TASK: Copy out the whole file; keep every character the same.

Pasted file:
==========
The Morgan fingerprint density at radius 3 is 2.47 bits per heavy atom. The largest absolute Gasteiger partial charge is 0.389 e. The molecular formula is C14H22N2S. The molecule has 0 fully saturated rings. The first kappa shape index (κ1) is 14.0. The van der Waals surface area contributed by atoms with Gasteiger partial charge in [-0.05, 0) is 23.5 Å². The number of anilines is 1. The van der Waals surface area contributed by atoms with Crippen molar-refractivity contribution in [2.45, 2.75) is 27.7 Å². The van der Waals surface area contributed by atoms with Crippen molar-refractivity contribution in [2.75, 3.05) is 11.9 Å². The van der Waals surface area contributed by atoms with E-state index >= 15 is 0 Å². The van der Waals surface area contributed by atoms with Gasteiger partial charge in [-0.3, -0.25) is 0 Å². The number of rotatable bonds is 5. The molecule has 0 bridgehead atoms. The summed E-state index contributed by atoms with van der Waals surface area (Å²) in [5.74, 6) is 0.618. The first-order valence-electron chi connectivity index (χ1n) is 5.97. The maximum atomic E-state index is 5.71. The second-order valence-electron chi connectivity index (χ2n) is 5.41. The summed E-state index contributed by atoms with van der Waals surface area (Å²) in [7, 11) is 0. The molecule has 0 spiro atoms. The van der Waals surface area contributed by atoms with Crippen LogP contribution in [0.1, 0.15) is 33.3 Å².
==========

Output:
The Morgan fingerprint density at radius 3 is 2.47 bits per heavy atom. The largest absolute Gasteiger partial charge is 0.389 e. The molecular formula is C14H22N2S. The molecule has 0 fully saturated rings. The first kappa shape index (κ1) is 14.0. The van der Waals surface area contributed by atoms with Gasteiger partial charge in [-0.05, 0) is 23.5 Å². The number of anilines is 1. The van der Waals surface area contributed by atoms with Crippen molar-refractivity contribution in [2.45, 2.75) is 27.7 Å². The van der Waals surface area contributed by atoms with Crippen molar-refractivity contribution in [2.75, 3.05) is 11.9 Å². The van der Waals surface area contributed by atoms with E-state index >= 15 is 0 Å². The van der Waals surface area contributed by atoms with Gasteiger partial charge in [-0.3, -0.25) is 0 Å². The number of rotatable bonds is 5. The molecule has 0 bridgehead atoms. The summed E-state index contributed by atoms with van der Waals surface area (Å²) in [5.74, 6) is 0.618. The first-order valence-electron chi connectivity index (χ1n) is 5.97. The maximum atomic E-state index is 5.71. The second-order valence-electron chi connectivity index (χ2n) is 5.41. The summed E-state index contributed by atoms with van der Waals surface area (Å²) in [7, 11) is 0. The molecule has 0 spiro atoms. The van der Waals surface area contributed by atoms with Crippen LogP contribution in [0.1, 0.15) is 33.3 Å².